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Case study: Buxton Opera House

Buxton Opera House is one of Frank Matcham's most glorious Edwardian plaster palaces. It was opened on 1 June 1903. A contemporary description gives some sense of its splendour among the millstone towns of the Peak District: 'Over the entrance vestibule is the grand foyer? furnished with counter, etc, for the dispensing of refreshments. The floor is covered with Turkey carpets, and there are silk brocade draperies to the windows; the walls are covered with a leather paper, and the ceiling is richly decorated with raised ornamental Cordelova. Mirrors and old prints adorn the walls.' The auditorium's oval dome was 'formed into six painted panels representing music, painting, poetry, literature, dancing and comedy; a large curved shaped frieze joins this to the flat panelled ceiling over the stage [which contains] paintings in monochrome, representing grace, strength and music. The Buxton coat-ofarms, also treated in monochrome on a gold background, forms a graceful feature over the proscenium arch.' The whole effect was recorded in The Builder of 13 June 1903 as 'blue, gold and cream [?] in the style of Louis XVI'.

The opera house hosted live theatrical performances in this interior, 'brilliantly illuminated by the electric light', until around 1930 when it alternated functions with the new-fangled cinema screen that came to provide its main business after 1945. It closed down in the 1970s, but support for the Grade II building then came from The Opera House Trust, which championed an extensive renovation and internal repainting in 1979. The foyer was dressed with pale cream emulsion, the plaster mouldings picked out with white and gold paint, and the joinery in dark cream. This version of French interior painting exercised limited discipline in the choice of highlighted decorative elements, and used paint over original gilding, but it was part of a project on a limited budget that saved the entire structure, which instantly renders any criticism churlish.

A few years ago, the opera house was treated to a major restoration supported by the Heritage Lottery Fund. The architect was Jim Standring of Cruickshank and Seward. Crick Smith Conservation of Newark was commissioned by High Peak Borough Council and instructed by Helen Hughes of English Heritage's architectural paint research unit with the aim of reinstating Matcham's 1903 scheme. The descriptions alone could not suffice to inform the work, nor the presumption that the original scheme had been adhered to, so the full toolbox of the paint analyst was brought out.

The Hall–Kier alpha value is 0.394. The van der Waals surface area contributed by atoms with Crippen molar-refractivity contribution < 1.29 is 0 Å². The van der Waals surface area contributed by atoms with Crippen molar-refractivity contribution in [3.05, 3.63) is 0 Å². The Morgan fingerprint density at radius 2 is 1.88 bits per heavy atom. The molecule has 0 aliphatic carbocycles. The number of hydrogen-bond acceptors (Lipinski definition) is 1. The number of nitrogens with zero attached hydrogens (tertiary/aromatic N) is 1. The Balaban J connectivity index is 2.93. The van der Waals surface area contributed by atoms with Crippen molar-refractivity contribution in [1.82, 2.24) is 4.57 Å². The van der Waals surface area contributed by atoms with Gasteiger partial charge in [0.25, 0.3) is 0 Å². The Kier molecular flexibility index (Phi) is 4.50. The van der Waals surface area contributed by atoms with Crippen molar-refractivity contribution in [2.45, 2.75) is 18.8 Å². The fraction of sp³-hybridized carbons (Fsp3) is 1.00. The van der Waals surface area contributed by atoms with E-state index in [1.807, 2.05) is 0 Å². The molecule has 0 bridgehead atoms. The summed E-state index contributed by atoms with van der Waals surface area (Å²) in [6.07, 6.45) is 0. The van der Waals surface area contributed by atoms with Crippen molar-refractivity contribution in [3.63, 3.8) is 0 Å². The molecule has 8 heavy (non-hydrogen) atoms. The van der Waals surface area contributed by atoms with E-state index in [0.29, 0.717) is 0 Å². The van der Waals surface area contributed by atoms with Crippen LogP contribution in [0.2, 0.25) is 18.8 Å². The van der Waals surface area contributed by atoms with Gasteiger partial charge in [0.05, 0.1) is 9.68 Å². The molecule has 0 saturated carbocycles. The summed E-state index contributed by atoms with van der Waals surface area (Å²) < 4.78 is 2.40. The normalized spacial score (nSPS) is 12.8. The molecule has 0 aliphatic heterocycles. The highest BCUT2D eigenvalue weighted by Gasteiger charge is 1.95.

The first phase of sampling began on 19 October 2000. Crick Smith Conservation's Ian Crick and Michael Smith took their scalpels to tiny areas on a carefully planned series of particular features throughout the interiors, based on an understanding that the regular repetition of architectural elements usually utilises colour as a system (one wouldn't expect egg-and-dart mouldings to look like a row of painted Easter eggs). The use of pale cream and true gold leaf gilding was identified, and fragments of wallpapers were found.

The samples of accumulated paint layers were bound in polyester resin and magnified 40 times with a microscope, to reveal a mille feuille of historic colours upon the earliest 1903 scheme of cream and blue and brown, which was still attached to the primed wood cells.

The conclusion made by Crick Smith was that Matcham had not only used colour as a unifying design tool by repeating painted elements such as thematic mouldings throughout the building but, more importantly, he had separated colour to emphasise the divisions of class according to the price and location of ticketed seats. The pit, stalls and gallery were executed in restrained and simple paints, whereby woodgraining in the dress circle was replaced by brown paint in these cheaper areas. The prominent and generous gilding in the dress circle level was replaced by cream/yellow paint with gilded highlights only in the upper circle.

Whether or not one is an advocate of the expensive and anachronistic processes of restoration, it is clear that paint analysis can tell us new things about the attitudes held by designers and patrons toward the users of their buildings. As a colourful lesson in lost experience, and as a primer in social history, that final layer of paint frequently yields far more than superficial interest.

For more information contact Ian Crick via email at ianscrick@hotmail. com

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